NewsBusters pointed out the irony of the Washington Post’s fear that some nut might walk into an LGBT center with a gun and mow people down just because. If you recall, it was an LBGT center volunteer, Floyd Lee Corkins, who walked into a Christian organization’s headquarters with a gun and 100 rounds of ammo with every intention of mowing as many people down as possible and then stuffing their faces with Chick-fil-A sandwiches…just because. And he used the SPLC’s “hate map” to identify his target.
But let’s not bring that up. I mean, that guy was just tired of all the marriage inequality. He was fighting for his rights and for the rights of others. His heart was in the right direction; he just took it a little too far. And let’s not forget that no one was even killed. It’s a non-story. So, let’s not even bring it up. It basically didn’t happen.
But let’s bring up things like what if some nut were to go into an LGBT center and shoot a bunch of people? That’s one of the questions homosexual journalist and “Civilities” column writer Steven Petrow at the Washington Post fielded from people who were concerned about how hateful straight people would react following the Supreme Court’s recent opinion on same-sex marriage.
Should LGBT people worry about a backlash?
Q: The Supreme Court said I’m normal, and that’s priceless. But I know we haven’t won the battle of public opinion, and I live in fear that some nut will walk into an LGBT center with a gun and mow people down just because. Are you worried about a backlash?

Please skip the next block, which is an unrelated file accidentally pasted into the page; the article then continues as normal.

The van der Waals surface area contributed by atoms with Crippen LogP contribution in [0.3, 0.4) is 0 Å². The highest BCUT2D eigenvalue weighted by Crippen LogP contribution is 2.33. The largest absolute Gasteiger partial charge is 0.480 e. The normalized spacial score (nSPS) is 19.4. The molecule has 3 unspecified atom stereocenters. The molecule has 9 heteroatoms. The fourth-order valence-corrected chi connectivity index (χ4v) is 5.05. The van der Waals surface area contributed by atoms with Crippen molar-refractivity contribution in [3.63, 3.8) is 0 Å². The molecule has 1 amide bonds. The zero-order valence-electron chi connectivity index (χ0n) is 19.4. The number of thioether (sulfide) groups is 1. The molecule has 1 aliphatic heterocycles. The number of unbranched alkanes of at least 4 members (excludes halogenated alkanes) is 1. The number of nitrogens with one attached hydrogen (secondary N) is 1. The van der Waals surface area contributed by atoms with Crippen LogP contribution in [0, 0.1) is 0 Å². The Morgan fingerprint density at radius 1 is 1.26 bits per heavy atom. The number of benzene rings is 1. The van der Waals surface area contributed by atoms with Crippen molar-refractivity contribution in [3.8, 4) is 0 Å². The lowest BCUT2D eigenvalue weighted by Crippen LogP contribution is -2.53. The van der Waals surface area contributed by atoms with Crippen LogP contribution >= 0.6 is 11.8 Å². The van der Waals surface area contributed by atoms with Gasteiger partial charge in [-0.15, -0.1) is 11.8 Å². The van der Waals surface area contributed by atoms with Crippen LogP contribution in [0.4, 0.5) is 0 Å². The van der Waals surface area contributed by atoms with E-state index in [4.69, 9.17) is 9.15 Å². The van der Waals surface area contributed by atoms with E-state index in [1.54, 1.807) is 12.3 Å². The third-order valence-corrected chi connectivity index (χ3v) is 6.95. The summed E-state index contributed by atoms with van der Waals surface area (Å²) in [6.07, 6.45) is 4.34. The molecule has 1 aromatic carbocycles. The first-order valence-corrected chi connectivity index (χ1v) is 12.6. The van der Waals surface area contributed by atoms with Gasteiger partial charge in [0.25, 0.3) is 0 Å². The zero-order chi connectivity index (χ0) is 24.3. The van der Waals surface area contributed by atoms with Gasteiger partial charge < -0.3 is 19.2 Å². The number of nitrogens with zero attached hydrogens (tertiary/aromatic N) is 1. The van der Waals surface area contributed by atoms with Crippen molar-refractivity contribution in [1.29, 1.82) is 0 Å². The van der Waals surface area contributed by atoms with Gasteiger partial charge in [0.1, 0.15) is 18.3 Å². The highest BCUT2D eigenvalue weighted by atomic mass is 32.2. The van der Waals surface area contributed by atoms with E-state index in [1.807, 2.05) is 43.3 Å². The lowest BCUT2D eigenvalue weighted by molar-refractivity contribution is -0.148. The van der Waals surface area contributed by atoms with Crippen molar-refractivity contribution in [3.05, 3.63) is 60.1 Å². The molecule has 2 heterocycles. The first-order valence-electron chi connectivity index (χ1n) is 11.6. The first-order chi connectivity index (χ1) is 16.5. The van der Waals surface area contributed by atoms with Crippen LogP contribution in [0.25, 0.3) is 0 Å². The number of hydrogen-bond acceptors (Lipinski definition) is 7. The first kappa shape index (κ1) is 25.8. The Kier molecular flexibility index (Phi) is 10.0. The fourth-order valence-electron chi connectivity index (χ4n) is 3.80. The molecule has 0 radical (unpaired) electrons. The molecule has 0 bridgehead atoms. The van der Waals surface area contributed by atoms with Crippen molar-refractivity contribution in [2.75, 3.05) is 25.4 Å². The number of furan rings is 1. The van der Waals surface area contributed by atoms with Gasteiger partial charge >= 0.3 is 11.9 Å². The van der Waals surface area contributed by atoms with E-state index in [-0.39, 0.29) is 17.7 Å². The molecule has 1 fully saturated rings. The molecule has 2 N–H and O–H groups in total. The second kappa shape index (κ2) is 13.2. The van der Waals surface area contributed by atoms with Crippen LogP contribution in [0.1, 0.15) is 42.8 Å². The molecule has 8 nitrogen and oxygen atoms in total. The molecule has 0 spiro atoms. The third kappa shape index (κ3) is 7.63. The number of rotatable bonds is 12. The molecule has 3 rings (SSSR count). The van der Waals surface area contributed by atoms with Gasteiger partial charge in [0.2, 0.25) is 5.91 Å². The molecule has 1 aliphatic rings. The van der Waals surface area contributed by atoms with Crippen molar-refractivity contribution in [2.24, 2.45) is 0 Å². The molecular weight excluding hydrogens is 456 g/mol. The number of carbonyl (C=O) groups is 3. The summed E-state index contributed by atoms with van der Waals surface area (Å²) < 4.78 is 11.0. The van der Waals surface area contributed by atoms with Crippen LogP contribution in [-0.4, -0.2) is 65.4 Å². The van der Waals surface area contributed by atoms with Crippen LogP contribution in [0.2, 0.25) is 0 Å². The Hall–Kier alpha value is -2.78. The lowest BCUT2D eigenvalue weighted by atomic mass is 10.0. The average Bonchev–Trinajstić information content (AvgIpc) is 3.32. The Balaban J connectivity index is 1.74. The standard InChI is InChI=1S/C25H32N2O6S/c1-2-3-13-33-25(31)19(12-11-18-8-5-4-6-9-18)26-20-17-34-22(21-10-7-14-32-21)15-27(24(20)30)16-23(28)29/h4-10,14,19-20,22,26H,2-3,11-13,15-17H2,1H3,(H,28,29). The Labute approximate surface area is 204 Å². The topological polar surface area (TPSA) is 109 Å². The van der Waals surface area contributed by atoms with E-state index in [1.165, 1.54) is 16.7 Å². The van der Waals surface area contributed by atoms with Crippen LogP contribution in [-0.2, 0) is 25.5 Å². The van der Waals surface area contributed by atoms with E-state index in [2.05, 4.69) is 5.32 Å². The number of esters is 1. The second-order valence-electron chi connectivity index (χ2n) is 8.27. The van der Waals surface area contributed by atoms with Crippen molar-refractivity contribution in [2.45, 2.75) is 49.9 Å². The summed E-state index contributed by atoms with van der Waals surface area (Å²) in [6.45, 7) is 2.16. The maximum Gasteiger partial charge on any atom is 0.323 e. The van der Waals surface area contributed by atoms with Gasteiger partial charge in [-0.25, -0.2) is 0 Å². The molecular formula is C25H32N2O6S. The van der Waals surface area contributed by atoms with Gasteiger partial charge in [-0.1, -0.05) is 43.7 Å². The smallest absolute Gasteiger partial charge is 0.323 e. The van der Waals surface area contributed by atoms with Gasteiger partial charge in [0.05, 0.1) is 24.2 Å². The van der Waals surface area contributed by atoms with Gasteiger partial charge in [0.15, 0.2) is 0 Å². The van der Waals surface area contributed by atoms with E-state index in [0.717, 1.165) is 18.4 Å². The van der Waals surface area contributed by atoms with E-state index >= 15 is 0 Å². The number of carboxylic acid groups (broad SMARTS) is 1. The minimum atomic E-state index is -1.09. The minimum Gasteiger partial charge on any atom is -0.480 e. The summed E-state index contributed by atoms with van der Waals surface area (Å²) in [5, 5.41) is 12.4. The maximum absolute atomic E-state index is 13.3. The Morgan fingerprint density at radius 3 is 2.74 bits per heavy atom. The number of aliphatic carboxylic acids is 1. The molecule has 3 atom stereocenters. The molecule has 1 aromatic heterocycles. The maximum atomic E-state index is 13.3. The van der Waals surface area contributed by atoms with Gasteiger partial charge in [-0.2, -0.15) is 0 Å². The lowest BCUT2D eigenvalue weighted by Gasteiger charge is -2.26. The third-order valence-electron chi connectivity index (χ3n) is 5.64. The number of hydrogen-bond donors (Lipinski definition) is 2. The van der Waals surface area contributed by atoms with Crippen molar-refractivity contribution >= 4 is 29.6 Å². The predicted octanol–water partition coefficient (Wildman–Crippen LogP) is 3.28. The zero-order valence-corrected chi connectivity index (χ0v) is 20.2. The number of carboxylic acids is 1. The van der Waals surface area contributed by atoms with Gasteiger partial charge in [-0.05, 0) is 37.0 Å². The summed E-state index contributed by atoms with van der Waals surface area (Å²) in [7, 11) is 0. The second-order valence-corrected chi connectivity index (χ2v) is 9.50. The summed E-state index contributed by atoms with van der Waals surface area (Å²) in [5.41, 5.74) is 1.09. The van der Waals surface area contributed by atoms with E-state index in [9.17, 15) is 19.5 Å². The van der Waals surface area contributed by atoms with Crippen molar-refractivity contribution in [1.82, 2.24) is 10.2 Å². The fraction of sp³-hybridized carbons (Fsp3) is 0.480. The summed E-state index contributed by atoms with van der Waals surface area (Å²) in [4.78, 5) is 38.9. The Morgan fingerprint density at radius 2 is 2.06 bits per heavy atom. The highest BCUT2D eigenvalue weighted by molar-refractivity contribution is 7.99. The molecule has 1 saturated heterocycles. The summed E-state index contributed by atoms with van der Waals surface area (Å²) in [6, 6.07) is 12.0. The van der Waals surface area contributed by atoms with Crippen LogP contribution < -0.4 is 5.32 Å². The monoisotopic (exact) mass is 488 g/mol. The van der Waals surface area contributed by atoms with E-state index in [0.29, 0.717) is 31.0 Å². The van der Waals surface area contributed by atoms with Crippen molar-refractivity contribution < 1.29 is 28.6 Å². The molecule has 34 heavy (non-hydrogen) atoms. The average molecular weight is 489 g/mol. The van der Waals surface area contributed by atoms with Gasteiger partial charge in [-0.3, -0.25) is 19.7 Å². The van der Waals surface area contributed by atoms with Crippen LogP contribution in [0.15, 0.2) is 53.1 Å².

A: Actually, we have won the battle of public opinion: A June 2015 Pew survey reported that 57 percent of Americans support same-sex marriage, with 39 percent opposed.
Am I worried about a backlash? Yes — and in fact it began in advance of the court’s ruling. Michelangelo Signorile has documented well the rise of anti-LGBT hate crimes and violence in his recent book, “It’s Not Over.” And the efforts to pass “religious freedom” laws and legislation that allows magistrates to opt out of marrying same-sex couples are a direct response to our recent achievements.
After the horror in Charleston, S.C., a few weeks ago, I understand where your question is coming from, which is why it’s crucial to pass a federal anti-LGBT hate crimes law soon. We also need to continue to connect the dots between hateful language, bullying and violence.
Let’s never forget Harvey Milk, Matthew Shepard and the many others whose names we don’t know who were killed or maimed in this struggle. Please, let’s not add more names to this list of martyrs.
In the same way that the black robes arbitrarily decided to change the definition of marriage, officials can change the definition of hate crime to include only cases where the victim or victims are non-white, non-straight, and/or non-Christian. Every other case, regardless of how gruesome and blatantly obviously done out of hatred for the victim, will not be classified as a hate crime. The result will be a “rise” in hate crimes. Only because they ignore all the other cases.
And how additionally ironic is it that Petrow alluded to Harvey Milk (who had a thing for teenage boys) and Matthew Shepard. Milk’s murder had nothing to do with the fact that he was a homosexual. “He was instrumental in preventing a board of supervisors member from regaining his seat.” It was all political. As for Matthew Shepard, all evidence points to the fact that he was killed by fellow homosexual drug dealers. But let’s not let the facts get in the way.